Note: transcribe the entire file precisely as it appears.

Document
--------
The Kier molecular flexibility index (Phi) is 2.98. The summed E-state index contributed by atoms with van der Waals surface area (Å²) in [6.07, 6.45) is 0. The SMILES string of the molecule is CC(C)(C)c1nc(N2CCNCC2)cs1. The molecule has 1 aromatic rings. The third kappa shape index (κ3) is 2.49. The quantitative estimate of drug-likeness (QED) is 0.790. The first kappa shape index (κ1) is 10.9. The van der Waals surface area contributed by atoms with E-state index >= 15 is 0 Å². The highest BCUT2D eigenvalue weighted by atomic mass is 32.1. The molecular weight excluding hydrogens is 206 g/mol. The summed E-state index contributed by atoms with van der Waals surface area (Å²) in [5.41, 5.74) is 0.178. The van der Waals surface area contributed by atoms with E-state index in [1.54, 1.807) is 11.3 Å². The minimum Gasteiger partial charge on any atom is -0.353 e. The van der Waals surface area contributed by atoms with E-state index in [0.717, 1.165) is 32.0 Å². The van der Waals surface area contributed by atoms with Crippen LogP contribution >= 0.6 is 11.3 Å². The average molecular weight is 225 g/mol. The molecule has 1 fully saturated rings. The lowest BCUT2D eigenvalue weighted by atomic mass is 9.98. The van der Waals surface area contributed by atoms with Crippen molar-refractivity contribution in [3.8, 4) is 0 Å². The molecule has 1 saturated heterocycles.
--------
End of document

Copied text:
The Kier molecular flexibility index (Phi) is 2.98. The summed E-state index contributed by atoms with van der Waals surface area (Å²) in [6.07, 6.45) is 0. The SMILES string of the molecule is CC(C)(C)c1nc(N2CCNCC2)cs1. The molecule has 1 aromatic rings. The third kappa shape index (κ3) is 2.49. The quantitative estimate of drug-likeness (QED) is 0.790. The first kappa shape index (κ1) is 10.9. The van der Waals surface area contributed by atoms with E-state index >= 15 is 0 Å². The highest BCUT2D eigenvalue weighted by atomic mass is 32.1. The molecular weight excluding hydrogens is 206 g/mol. The summed E-state index contributed by atoms with van der Waals surface area (Å²) in [5.41, 5.74) is 0.178. The van der Waals surface area contributed by atoms with E-state index in [1.54, 1.807) is 11.3 Å². The minimum Gasteiger partial charge on any atom is -0.353 e. The van der Waals surface area contributed by atoms with E-state index in [0.717, 1.165) is 32.0 Å². The van der Waals surface area contributed by atoms with Crippen LogP contribution >= 0.6 is 11.3 Å². The average molecular weight is 225 g/mol. The molecule has 1 fully saturated rings. The lowest BCUT2D eigenvalue weighted by atomic mass is 9.98. The van der Waals surface area contributed by atoms with Crippen molar-refractivity contribution in [3.8, 4) is 0 Å². The molecule has 1 saturated heterocycles.